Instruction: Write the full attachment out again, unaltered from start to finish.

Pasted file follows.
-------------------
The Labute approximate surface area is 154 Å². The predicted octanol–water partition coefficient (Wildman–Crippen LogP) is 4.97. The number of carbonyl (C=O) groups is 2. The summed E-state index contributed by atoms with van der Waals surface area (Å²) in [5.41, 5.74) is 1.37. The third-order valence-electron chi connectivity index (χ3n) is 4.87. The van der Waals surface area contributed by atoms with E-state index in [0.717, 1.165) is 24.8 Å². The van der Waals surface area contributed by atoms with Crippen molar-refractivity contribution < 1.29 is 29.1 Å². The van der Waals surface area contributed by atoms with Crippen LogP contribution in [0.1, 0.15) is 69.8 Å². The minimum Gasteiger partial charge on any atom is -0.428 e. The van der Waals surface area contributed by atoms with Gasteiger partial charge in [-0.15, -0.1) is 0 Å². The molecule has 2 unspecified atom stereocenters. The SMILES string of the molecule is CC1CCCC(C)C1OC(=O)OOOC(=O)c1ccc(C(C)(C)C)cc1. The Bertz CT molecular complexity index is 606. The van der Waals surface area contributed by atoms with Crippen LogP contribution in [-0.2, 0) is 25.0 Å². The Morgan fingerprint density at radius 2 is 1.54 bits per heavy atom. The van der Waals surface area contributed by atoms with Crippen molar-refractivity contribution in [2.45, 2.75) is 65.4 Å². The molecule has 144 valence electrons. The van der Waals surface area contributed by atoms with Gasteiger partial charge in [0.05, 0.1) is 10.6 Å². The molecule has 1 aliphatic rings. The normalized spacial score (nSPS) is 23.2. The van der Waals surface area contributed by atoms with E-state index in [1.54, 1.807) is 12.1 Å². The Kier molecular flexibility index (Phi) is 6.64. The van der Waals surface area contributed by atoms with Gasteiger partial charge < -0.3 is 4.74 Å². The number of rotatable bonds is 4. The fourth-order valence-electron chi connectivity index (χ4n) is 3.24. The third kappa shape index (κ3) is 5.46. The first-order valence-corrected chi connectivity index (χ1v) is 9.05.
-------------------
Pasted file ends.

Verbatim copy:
The Labute approximate surface area is 154 Å². The predicted octanol–water partition coefficient (Wildman–Crippen LogP) is 4.97. The number of carbonyl (C=O) groups is 2. The summed E-state index contributed by atoms with van der Waals surface area (Å²) in [5.41, 5.74) is 1.37. The third-order valence-electron chi connectivity index (χ3n) is 4.87. The van der Waals surface area contributed by atoms with E-state index in [0.717, 1.165) is 24.8 Å². The van der Waals surface area contributed by atoms with Crippen molar-refractivity contribution < 1.29 is 29.1 Å². The van der Waals surface area contributed by atoms with Crippen LogP contribution in [0.1, 0.15) is 69.8 Å². The minimum Gasteiger partial charge on any atom is -0.428 e. The van der Waals surface area contributed by atoms with Gasteiger partial charge in [-0.15, -0.1) is 0 Å². The molecule has 2 unspecified atom stereocenters. The SMILES string of the molecule is CC1CCCC(C)C1OC(=O)OOOC(=O)c1ccc(C(C)(C)C)cc1. The Bertz CT molecular complexity index is 606. The van der Waals surface area contributed by atoms with Crippen LogP contribution in [-0.2, 0) is 25.0 Å². The Morgan fingerprint density at radius 2 is 1.54 bits per heavy atom. The van der Waals surface area contributed by atoms with Crippen molar-refractivity contribution in [2.45, 2.75) is 65.4 Å². The molecule has 144 valence electrons. The van der Waals surface area contributed by atoms with Gasteiger partial charge in [0.05, 0.1) is 10.6 Å². The molecule has 1 aliphatic rings. The normalized spacial score (nSPS) is 23.2. The van der Waals surface area contributed by atoms with E-state index in [1.54, 1.807) is 12.1 Å². The Kier molecular flexibility index (Phi) is 6.64. The van der Waals surface area contributed by atoms with Gasteiger partial charge < -0.3 is 4.74 Å². The number of rotatable bonds is 4. The fourth-order valence-electron chi connectivity index (χ4n) is 3.24. The third kappa shape index (κ3) is 5.46. The first-order valence-corrected chi connectivity index (χ1v) is 9.05.